Algoma University is using Canada’s 150th birthday as an opportunity to reflect on the many things we appreciate about Canada, and we have planned a number of special events on campus to mark this historic birthday.
As we celebrate all that is great about Canada and all the good that Canada has to offer, it is important to acknowledge that Canada must continue to address historical issues. We recognize the negative effects of colonialism on the Indigenous peoples of this nation. For Algoma, located on the site of the former Shingwauk and Wawanosh Indian Residential Schools, we recognize this history and embrace our responsibility to play a role in the reconciliation process.
Through specialized courses, classroom discussions, visiting Elders, sacred fires and ceremonies, faculty research, and many other activities, Algoma University is working to advance the Truth and Reconciliation Commission’s 94 Calls to Action. We are proud of our partnership with Shingwauk Kinoomaage Gamig, an Aboriginal Institutes Consortium member co-located on our campus, and we value the guidance that the Children of Shingwauk Alumni Association has generously given us over the years.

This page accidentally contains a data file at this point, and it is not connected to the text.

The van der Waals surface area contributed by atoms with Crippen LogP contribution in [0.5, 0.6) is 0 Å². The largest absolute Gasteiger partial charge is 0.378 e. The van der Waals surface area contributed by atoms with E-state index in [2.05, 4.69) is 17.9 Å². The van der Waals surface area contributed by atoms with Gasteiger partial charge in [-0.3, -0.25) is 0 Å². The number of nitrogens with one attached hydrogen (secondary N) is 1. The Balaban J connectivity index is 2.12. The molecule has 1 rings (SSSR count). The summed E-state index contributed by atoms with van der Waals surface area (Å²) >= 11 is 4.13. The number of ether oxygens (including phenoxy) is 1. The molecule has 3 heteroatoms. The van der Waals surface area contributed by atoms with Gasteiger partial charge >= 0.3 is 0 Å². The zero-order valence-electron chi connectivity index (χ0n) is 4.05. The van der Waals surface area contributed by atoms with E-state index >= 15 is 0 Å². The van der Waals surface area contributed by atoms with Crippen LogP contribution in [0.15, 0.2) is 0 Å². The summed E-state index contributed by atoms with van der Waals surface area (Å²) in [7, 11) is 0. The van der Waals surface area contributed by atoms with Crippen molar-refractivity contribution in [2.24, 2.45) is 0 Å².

Algoma University celebrates the ability we have as Canadians to dialogue about our country.
Discussions around reconciliation are gaining momentum across Canada as people come together with a better understanding of each other and a growing awareness of the strength of partnership.
As Shirley Horn, Algoma University’s Chancellor and a First Nations woman from the Missanabie Cree says, “There is a time for renewal, a time for change and a time for reconciliation.”
We celebrate what Canada is still becoming, and we look forward to continuing to work together to build a stronger, more inclusive nation.
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